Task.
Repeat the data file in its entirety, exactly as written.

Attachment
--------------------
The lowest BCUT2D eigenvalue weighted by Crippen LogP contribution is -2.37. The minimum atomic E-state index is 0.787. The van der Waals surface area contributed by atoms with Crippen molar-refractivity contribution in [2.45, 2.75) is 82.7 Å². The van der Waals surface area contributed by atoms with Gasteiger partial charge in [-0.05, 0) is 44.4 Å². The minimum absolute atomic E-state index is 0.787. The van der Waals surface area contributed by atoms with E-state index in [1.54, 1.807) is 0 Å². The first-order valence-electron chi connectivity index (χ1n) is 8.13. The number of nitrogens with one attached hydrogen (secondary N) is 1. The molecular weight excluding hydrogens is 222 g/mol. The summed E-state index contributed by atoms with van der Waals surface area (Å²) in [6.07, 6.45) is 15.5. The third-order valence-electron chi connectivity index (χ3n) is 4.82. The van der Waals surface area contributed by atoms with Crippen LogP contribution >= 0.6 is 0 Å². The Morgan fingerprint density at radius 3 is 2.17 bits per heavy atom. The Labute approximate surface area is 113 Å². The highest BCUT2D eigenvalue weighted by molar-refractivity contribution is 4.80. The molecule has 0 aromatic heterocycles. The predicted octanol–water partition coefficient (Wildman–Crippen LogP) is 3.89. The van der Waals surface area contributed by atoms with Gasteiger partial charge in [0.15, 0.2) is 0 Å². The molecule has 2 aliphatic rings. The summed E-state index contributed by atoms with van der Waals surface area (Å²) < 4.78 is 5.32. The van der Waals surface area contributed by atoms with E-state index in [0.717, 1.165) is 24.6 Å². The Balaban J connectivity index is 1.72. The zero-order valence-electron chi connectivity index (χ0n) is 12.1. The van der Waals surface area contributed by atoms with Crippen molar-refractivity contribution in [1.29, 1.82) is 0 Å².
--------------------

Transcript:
The lowest BCUT2D eigenvalue weighted by Crippen LogP contribution is -2.37. The minimum atomic E-state index is 0.787. The van der Waals surface area contributed by atoms with Crippen molar-refractivity contribution in [2.45, 2.75) is 82.7 Å². The van der Waals surface area contributed by atoms with Gasteiger partial charge in [-0.05, 0) is 44.4 Å². The minimum absolute atomic E-state index is 0.787. The van der Waals surface area contributed by atoms with E-state index in [1.54, 1.807) is 0 Å². The first-order valence-electron chi connectivity index (χ1n) is 8.13. The number of nitrogens with one attached hydrogen (secondary N) is 1. The molecular weight excluding hydrogens is 222 g/mol. The summed E-state index contributed by atoms with van der Waals surface area (Å²) in [6.07, 6.45) is 15.5. The third-order valence-electron chi connectivity index (χ3n) is 4.82. The van der Waals surface area contributed by atoms with Crippen LogP contribution >= 0.6 is 0 Å². The Morgan fingerprint density at radius 3 is 2.17 bits per heavy atom. The Labute approximate surface area is 113 Å². The highest BCUT2D eigenvalue weighted by molar-refractivity contribution is 4.80. The molecule has 0 aromatic heterocycles. The predicted octanol–water partition coefficient (Wildman–Crippen LogP) is 3.89. The van der Waals surface area contributed by atoms with Gasteiger partial charge in [0.15, 0.2) is 0 Å². The molecule has 2 aliphatic rings. The summed E-state index contributed by atoms with van der Waals surface area (Å²) < 4.78 is 5.32. The van der Waals surface area contributed by atoms with E-state index in [0.717, 1.165) is 24.6 Å². The Balaban J connectivity index is 1.72. The zero-order valence-electron chi connectivity index (χ0n) is 12.1. The van der Waals surface area contributed by atoms with Crippen molar-refractivity contribution in [1.29, 1.82) is 0 Å².